The image at right is of a worn and corroded coin struck by the usurper Eugenius. The fact that this emperor chose to wear a philosopher's beard in an age when beards were out of fashion supplied the tiny clue that solved the riddle of attributing this coin. Eugenius was an admirer of the emperor Julian, another pagan emperor of thirty years before who signified his rejection of the Church by his wearing of the philosopher's beard so popular with the members of the Neo - Platonist movement. Collecting Roman coins is not only fun for history buffs, but provides entertainment for the Sherlock Holmeses amongst us as well!
It was never really intended that Eugenius rule the Roman Empire. He was simply a puppet in the hands of the Frankish general Arbogastes who had taken power after Valentinian II had died (or more probably was murdered by Arbogastes' own hand) He was placed on the throne in a. D. 392 and fulfilled this pathetic role until deposed by the forces of Theodosius I after Arbogastes' defeat at the Battle of the River Frigidus. Eugenius was executed the day after the battle on September 6. 394.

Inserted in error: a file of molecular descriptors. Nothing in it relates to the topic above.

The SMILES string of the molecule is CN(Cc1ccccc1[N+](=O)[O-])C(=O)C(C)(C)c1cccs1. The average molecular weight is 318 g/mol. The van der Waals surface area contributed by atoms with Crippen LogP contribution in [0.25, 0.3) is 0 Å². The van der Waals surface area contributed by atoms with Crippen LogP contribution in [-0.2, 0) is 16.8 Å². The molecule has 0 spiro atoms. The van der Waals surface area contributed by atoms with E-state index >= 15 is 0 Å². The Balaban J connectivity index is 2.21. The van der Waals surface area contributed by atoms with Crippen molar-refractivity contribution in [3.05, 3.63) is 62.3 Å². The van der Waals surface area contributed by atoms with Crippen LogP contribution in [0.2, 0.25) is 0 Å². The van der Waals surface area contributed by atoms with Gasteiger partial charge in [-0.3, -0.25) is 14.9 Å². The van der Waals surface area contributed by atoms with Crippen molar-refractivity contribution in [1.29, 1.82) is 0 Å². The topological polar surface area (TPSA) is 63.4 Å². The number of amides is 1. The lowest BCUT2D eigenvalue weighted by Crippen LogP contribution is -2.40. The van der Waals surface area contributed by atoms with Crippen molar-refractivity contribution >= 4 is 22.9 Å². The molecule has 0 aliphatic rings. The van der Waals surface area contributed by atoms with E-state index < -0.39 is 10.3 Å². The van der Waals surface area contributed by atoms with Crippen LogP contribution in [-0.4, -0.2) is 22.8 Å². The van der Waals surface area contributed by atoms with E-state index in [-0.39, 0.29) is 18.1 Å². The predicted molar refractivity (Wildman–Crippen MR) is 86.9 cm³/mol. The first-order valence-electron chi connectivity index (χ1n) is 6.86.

Eugenius had been Valentinian II's Master of Offices and was well known as a teacher of grammar and rhetoric. He was a Neo-Pagan and was probably chosen for the throne to gain the support of the Symmachi and other powerful pagan senatorial families.
Go to next article on Theodosius I
Go back to previous article on Magnus Maximus
|JaysRomanHistory.com :: Table of Contents|
|The Roman Government||Social Classes||Rome's Enemies||Roman Emperors||Cities of the Empire||Roman Coins||Writers & Historians|
|The Republic||Christians and Lions||Other Empires||Roman Women||Engineers & Technology||Roman Art||Interesting Events|
|The Late Empire||The Roman Economy||Roman Army||Trade and Transport||Roman Food|
|Home Page: History and Technology Back Pages||Books||Glossary||Navigation and Help|